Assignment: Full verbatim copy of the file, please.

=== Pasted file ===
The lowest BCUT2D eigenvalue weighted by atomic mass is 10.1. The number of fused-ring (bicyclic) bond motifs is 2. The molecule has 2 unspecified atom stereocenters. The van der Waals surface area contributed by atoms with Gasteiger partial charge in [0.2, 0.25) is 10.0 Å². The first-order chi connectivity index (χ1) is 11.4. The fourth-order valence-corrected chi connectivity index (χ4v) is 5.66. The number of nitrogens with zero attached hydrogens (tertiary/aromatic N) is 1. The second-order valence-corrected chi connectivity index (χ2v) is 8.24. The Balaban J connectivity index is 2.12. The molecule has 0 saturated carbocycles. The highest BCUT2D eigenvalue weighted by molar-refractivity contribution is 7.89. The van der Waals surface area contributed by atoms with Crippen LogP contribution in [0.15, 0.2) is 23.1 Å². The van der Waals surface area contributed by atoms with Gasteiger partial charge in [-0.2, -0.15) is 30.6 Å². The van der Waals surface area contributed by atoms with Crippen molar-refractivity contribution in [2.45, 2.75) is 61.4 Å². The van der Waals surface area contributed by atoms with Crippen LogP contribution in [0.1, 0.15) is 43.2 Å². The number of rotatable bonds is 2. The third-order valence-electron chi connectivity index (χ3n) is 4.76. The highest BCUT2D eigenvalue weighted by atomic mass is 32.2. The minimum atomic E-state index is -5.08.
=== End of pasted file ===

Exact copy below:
The lowest BCUT2D eigenvalue weighted by atomic mass is 10.1. The number of fused-ring (bicyclic) bond motifs is 2. The molecule has 2 unspecified atom stereocenters. The van der Waals surface area contributed by atoms with Gasteiger partial charge in [0.2, 0.25) is 10.0 Å². The first-order chi connectivity index (χ1) is 11.4. The fourth-order valence-corrected chi connectivity index (χ4v) is 5.66. The number of nitrogens with zero attached hydrogens (tertiary/aromatic N) is 1. The second-order valence-corrected chi connectivity index (χ2v) is 8.24. The Balaban J connectivity index is 2.12. The molecule has 0 saturated carbocycles. The highest BCUT2D eigenvalue weighted by molar-refractivity contribution is 7.89. The van der Waals surface area contributed by atoms with Crippen LogP contribution in [0.15, 0.2) is 23.1 Å². The van der Waals surface area contributed by atoms with Gasteiger partial charge in [-0.2, -0.15) is 30.6 Å². The van der Waals surface area contributed by atoms with Crippen molar-refractivity contribution in [2.45, 2.75) is 61.4 Å². The van der Waals surface area contributed by atoms with Crippen LogP contribution in [0.1, 0.15) is 43.2 Å². The number of rotatable bonds is 2. The third-order valence-electron chi connectivity index (χ3n) is 4.76. The highest BCUT2D eigenvalue weighted by atomic mass is 32.2. The minimum atomic E-state index is -5.08.